Greed must be fought with common sense. This is something the state premier of Tasmania and our current prime minister seem unable to understand. To log the forests will provide a brief window of employment followed by an endless winter of extensive and on-going job losses. Because clearly, Tasmania’s future is in the preservation of what the rest of the country has destroyed. These forests don’t belong to us. They belong to the planet and as such we have a global responsibility to preserve them for future generations. For in them will lie the jobs of the future.
Tourism is Tasmania’s strongest industry. It is clear that Australians and people from all over the world value the island for its natural heritage.
We know only a fraction of their worth in terms of medicines and health benefits.
But we certainly know their worth in terms of ecological diversity. And it’s that diversity which will be the key to our survival in a world rapidly spiralling into desert.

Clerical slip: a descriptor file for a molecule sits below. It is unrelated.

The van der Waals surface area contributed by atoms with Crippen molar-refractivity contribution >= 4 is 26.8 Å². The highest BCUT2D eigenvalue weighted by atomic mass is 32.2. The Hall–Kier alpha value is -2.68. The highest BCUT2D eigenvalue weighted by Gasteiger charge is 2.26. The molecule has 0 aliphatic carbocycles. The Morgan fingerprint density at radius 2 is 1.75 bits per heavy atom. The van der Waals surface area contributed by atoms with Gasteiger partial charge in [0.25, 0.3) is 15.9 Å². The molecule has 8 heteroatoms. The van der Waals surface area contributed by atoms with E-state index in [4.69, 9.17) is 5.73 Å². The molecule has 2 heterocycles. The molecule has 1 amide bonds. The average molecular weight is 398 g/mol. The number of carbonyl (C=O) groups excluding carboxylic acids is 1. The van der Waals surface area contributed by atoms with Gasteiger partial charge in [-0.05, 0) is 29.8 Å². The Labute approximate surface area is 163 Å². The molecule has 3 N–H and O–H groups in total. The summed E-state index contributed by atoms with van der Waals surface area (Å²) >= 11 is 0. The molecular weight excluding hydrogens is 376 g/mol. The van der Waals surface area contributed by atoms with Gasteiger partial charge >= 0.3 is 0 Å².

Do we really want the world to assume all Australians believe our environmental heritage doesn’t matter? Do we want the world to see us as so full of greed and ignorance that we will destroy what world keep us living?
We cannot get back what we throw away. Ancient trees cannot be regrown on a whim. It will be 500 years before we see such trees again. And if we destroy them now, will there be any Australia left to mourn them 500 years from now? And if there is, would anyone want to live there?
Wisdom teaches us : There will be no jobs on a dead planet.
Just last year 120,000 hectares of forest were added to a UN World Heritage Area.
But according to the federal government, 74,000 hectares of that don't need protection - a claim that has environmentalists up in arms.
"We have trees here that are 100m tall", Environment Tasmania CEO Charlie Sherwin says.
"They are the tallest hardwood trees on earth. Some of them fell from seed when Leonardo was painting the Mona Lisa."
The forest in question covers areas of the Upper Derwent, the Florentine and Huon Valleys, and the Hartz Mountains.
From an article by Gary Cox SBS World News